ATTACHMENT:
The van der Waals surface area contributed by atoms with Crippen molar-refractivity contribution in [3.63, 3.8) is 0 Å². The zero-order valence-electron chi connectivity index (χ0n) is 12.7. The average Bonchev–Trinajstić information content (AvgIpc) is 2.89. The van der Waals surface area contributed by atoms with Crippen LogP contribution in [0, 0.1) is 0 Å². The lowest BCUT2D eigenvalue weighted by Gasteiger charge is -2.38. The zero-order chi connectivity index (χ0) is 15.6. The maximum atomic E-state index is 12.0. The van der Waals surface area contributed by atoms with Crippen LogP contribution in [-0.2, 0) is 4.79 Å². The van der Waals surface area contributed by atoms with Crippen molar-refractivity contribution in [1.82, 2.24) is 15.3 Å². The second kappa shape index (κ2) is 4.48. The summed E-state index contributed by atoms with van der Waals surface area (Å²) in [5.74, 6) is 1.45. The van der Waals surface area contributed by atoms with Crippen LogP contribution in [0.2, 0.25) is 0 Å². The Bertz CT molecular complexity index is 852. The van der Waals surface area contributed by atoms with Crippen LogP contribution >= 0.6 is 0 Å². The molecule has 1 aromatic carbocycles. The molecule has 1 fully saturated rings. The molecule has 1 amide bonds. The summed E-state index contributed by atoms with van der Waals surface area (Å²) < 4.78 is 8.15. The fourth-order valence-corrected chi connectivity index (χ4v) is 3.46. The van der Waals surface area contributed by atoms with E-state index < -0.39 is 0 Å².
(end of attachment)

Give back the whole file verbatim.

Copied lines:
The van der Waals surface area contributed by atoms with Crippen molar-refractivity contribution in [3.63, 3.8) is 0 Å². The zero-order valence-electron chi connectivity index (χ0n) is 12.7. The average Bonchev–Trinajstić information content (AvgIpc) is 2.89. The van der Waals surface area contributed by atoms with Crippen LogP contribution in [0, 0.1) is 0 Å². The lowest BCUT2D eigenvalue weighted by Gasteiger charge is -2.38. The zero-order chi connectivity index (χ0) is 15.6. The maximum atomic E-state index is 12.0. The van der Waals surface area contributed by atoms with Crippen LogP contribution in [-0.2, 0) is 4.79 Å². The van der Waals surface area contributed by atoms with Crippen molar-refractivity contribution in [1.82, 2.24) is 15.3 Å². The second kappa shape index (κ2) is 4.48. The summed E-state index contributed by atoms with van der Waals surface area (Å²) in [5.74, 6) is 1.45. The van der Waals surface area contributed by atoms with Crippen LogP contribution in [0.2, 0.25) is 0 Å². The Bertz CT molecular complexity index is 852. The van der Waals surface area contributed by atoms with Crippen LogP contribution >= 0.6 is 0 Å². The molecule has 1 aromatic carbocycles. The molecule has 1 fully saturated rings. The molecule has 1 amide bonds. The summed E-state index contributed by atoms with van der Waals surface area (Å²) < 4.78 is 8.15. The fourth-order valence-corrected chi connectivity index (χ4v) is 3.46. The van der Waals surface area contributed by atoms with E-state index < -0.39 is 0 Å².